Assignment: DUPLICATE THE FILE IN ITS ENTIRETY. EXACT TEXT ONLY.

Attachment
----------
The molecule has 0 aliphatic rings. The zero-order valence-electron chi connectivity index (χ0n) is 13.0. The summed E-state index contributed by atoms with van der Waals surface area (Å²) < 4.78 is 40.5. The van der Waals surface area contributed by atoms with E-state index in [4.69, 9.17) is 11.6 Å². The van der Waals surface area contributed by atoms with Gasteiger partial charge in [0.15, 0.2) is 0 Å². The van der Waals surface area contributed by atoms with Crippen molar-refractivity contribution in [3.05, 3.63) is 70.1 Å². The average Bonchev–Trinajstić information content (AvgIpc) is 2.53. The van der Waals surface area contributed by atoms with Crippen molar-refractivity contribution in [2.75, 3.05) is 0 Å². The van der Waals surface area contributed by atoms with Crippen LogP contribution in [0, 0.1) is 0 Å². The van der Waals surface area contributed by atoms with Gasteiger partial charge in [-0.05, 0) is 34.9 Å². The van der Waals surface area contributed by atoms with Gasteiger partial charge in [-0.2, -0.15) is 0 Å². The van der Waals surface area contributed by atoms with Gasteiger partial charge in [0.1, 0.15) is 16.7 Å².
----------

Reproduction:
The molecule has 0 aliphatic rings. The zero-order valence-electron chi connectivity index (χ0n) is 13.0. The summed E-state index contributed by atoms with van der Waals surface area (Å²) < 4.78 is 40.5. The van der Waals surface area contributed by atoms with E-state index in [4.69, 9.17) is 11.6 Å². The van der Waals surface area contributed by atoms with Gasteiger partial charge in [0.15, 0.2) is 0 Å². The van der Waals surface area contributed by atoms with Crippen molar-refractivity contribution in [3.05, 3.63) is 70.1 Å². The average Bonchev–Trinajstić information content (AvgIpc) is 2.53. The van der Waals surface area contributed by atoms with Crippen molar-refractivity contribution in [2.75, 3.05) is 0 Å². The van der Waals surface area contributed by atoms with Crippen LogP contribution in [0, 0.1) is 0 Å². The van der Waals surface area contributed by atoms with Gasteiger partial charge in [-0.05, 0) is 34.9 Å². The van der Waals surface area contributed by atoms with Gasteiger partial charge in [-0.2, -0.15) is 0 Å². The van der Waals surface area contributed by atoms with Gasteiger partial charge in [0.1, 0.15) is 16.7 Å².